If you were to craft the perfect Premier League centre back from raw materials, the finished product would probably resemble Kurt Zouma. Tall, powerful, pacey and fearless, the young centre back has every physical tool to become a dominating presence. Mentally, he is learning the position. The strides Zouma made from preseason to being entrusted with marking Sergio Agüero were enormous. However, it will be how he continues to improve the technical and cerebral parts of his game that will ultimately determine how far he goes.
Above everything else Zouma’s attitude is immaculate. The hunger, desire and willingness to do anything for the team do sit at odds with some of his younger teammates’ mentalities. Zouma has drive and conviction, something which our Academy products could certainly learn from. When pushed into an unfamiliar midfield role to offer some much needed physicality, he did so without complaint, throwing himself around, crashing about and generally playing better than anyone had a right to expect.
While Zouma’s future most certainly remains as a robust centre back, you cannot underestimate the faith Jose Mourinho has in his versatility. Seeing him playing left-back at Wembley was unquestionably disconcerting, but to his credit he simply got on with things. Such is his athletic ability that he can realistically play almost anywhere on the pitch and be effective. His standout performance against Marouane Fellaini last season seems to have firmly entrenched him as a trusted Mourinho body.
Defensively, Zouma is simplistic and his ball-playing skill set is adequate, although still developing. The growth in his ability to pick out a midfielder with a line break pass is something that we saw burgeon over the course of the season. Often good attacking positions stem from a centre back’s ability to find an advanced midfielder between the lines with a crisp pass, and Zouma became increasingly interested in doing just that as he found his feet at Chelsea. As his confidence grew we could see more of his ability on the ball.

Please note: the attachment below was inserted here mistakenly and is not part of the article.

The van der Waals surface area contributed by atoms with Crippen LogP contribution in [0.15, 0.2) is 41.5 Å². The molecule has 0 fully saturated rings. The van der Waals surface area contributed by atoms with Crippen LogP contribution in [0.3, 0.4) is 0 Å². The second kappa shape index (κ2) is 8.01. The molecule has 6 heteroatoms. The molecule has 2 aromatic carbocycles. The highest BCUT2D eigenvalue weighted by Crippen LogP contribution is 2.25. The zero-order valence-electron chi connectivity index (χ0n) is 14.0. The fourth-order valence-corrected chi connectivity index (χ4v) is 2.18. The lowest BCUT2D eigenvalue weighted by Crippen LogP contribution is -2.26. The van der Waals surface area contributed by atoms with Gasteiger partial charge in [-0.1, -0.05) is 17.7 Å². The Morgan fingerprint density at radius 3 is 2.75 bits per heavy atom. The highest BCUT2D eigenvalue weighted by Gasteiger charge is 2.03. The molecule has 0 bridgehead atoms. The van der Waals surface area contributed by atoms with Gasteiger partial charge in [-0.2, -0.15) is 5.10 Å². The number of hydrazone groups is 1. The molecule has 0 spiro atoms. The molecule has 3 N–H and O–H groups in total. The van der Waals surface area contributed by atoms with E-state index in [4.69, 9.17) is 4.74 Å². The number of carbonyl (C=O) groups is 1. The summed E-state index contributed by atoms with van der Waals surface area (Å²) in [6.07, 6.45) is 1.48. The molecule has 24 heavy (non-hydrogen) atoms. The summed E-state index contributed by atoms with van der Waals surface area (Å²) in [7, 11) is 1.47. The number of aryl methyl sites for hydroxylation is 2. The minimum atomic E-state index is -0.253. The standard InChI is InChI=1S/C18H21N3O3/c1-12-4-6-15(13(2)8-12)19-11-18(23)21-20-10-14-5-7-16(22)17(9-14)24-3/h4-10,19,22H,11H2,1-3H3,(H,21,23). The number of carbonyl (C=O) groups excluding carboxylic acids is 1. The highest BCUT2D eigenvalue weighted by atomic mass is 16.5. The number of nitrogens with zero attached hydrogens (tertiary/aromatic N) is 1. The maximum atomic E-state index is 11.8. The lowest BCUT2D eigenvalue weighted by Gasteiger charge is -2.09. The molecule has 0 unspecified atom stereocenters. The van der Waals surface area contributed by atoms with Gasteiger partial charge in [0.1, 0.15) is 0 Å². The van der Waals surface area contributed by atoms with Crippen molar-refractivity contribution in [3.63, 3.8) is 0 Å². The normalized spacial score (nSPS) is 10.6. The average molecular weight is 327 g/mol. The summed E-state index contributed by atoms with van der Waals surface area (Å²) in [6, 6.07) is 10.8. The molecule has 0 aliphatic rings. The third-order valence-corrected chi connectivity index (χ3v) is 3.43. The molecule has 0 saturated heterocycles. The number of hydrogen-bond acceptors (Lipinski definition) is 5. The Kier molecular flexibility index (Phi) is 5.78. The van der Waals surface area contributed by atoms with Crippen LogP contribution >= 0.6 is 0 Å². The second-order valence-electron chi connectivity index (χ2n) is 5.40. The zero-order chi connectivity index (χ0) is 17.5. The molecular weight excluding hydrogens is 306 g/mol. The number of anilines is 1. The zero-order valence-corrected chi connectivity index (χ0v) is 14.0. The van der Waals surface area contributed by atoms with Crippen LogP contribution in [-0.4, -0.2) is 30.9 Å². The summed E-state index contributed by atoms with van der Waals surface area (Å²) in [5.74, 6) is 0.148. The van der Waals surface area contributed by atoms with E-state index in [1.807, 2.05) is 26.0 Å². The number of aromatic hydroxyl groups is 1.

It has been probably ten years since Chelsea have had something akin to Zouma’s pace at the back. In many respects he is reminiscent of William Gallas, who remains one of the best centre backs I have ever seen play. Eventually, when Zouma establishes himself as a starting player, this pace opens up far more options for Mourinho tactically.
José Mourinho ideally wants to press high and in doing so he needs to look to compress the pitch. André Villas-Boas’ fabled high line that exposed John Terry so horrifically would likely return. The mooted signing of John Stones certainly presupposes Mourinho pairing the Everton player with Zouma. A combination of youth, pace, defensive acumen and power, flanked by Azpilicueta and maybe someone like Baba Rahman is theoretically a significant departure from how Mourinho can currently operate.
Chelsea have looked suspect in preseason from a defensive standpoint. As such, Zouma really needs to be making a case for himself to permanently partner John Terry this season. He is far more decisive than Cahill when it comes to making tackles and, unlike the incumbent, does not take a backwards step. You feel that this season will be about refinement for the quiet hulk and taking that next step in his progression.
Kurt may well be a future Chelsea captain if everything pans out for him. His success may be inextricably linked to having a new young partner to help fill the role of technical ball player alongside him. Everything is in place for him to cement himself in the side. It is whether he impresses Mourinho enough to take a spot and then make it his own.
We Ain't Got No History's 2015/16 season preview was edited by Joe Tweeds and designed by Graham MacAree. If you've enjoyed the work of the authors who generously donated their time to this project, please share with your friends and consider supporting The Chelsea Foundation as a way of saying thank you.Credits